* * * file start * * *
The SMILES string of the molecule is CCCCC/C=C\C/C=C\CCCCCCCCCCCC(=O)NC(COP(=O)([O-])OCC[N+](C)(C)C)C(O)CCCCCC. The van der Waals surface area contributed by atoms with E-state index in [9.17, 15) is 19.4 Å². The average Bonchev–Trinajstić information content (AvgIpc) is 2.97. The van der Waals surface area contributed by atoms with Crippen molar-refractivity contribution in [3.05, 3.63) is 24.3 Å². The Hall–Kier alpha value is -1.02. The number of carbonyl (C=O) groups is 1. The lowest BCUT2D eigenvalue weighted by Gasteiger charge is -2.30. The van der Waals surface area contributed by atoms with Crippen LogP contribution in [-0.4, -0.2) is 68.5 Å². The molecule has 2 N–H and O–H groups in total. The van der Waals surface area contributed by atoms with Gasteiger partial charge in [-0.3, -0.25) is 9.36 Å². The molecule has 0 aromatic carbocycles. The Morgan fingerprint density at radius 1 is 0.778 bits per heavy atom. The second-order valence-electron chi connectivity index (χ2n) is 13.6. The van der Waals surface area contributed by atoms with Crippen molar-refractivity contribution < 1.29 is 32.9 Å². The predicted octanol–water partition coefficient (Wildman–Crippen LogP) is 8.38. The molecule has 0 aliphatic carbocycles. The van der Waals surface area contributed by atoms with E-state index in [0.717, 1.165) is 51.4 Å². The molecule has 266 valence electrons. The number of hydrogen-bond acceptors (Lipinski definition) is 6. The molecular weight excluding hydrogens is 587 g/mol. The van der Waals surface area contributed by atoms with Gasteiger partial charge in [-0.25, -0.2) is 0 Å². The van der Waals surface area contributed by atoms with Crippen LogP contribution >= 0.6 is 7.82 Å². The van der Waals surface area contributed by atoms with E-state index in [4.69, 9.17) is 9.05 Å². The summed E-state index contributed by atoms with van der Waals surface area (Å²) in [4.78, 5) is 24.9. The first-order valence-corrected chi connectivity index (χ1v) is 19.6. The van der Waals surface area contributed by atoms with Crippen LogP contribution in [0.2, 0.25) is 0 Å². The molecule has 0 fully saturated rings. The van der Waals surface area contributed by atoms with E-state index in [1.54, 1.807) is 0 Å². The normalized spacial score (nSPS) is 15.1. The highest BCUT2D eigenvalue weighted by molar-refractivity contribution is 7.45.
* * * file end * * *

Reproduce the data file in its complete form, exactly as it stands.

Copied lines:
The SMILES string of the molecule is CCCCC/C=C\C/C=C\CCCCCCCCCCCC(=O)NC(COP(=O)([O-])OCC[N+](C)(C)C)C(O)CCCCCC. The van der Waals surface area contributed by atoms with E-state index in [9.17, 15) is 19.4 Å². The average Bonchev–Trinajstić information content (AvgIpc) is 2.97. The van der Waals surface area contributed by atoms with Crippen molar-refractivity contribution in [3.05, 3.63) is 24.3 Å². The Hall–Kier alpha value is -1.02. The number of carbonyl (C=O) groups is 1. The lowest BCUT2D eigenvalue weighted by Gasteiger charge is -2.30. The van der Waals surface area contributed by atoms with Crippen LogP contribution in [-0.4, -0.2) is 68.5 Å². The molecule has 2 N–H and O–H groups in total. The van der Waals surface area contributed by atoms with Gasteiger partial charge in [-0.3, -0.25) is 9.36 Å². The molecule has 0 aromatic carbocycles. The Morgan fingerprint density at radius 1 is 0.778 bits per heavy atom. The second-order valence-electron chi connectivity index (χ2n) is 13.6. The van der Waals surface area contributed by atoms with Crippen molar-refractivity contribution < 1.29 is 32.9 Å². The predicted octanol–water partition coefficient (Wildman–Crippen LogP) is 8.38. The molecule has 0 aliphatic carbocycles. The van der Waals surface area contributed by atoms with E-state index in [0.717, 1.165) is 51.4 Å². The molecule has 266 valence electrons. The number of hydrogen-bond acceptors (Lipinski definition) is 6. The molecular weight excluding hydrogens is 587 g/mol. The van der Waals surface area contributed by atoms with Gasteiger partial charge in [-0.25, -0.2) is 0 Å². The van der Waals surface area contributed by atoms with Crippen LogP contribution >= 0.6 is 7.82 Å². The van der Waals surface area contributed by atoms with E-state index in [4.69, 9.17) is 9.05 Å². The summed E-state index contributed by atoms with van der Waals surface area (Å²) in [4.78, 5) is 24.9. The first-order valence-corrected chi connectivity index (χ1v) is 19.6. The van der Waals surface area contributed by atoms with Crippen LogP contribution in [0.2, 0.25) is 0 Å². The molecule has 0 fully saturated rings. The van der Waals surface area contributed by atoms with E-state index in [1.54, 1.807) is 0 Å². The normalized spacial score (nSPS) is 15.1. The highest BCUT2D eigenvalue weighted by molar-refractivity contribution is 7.45.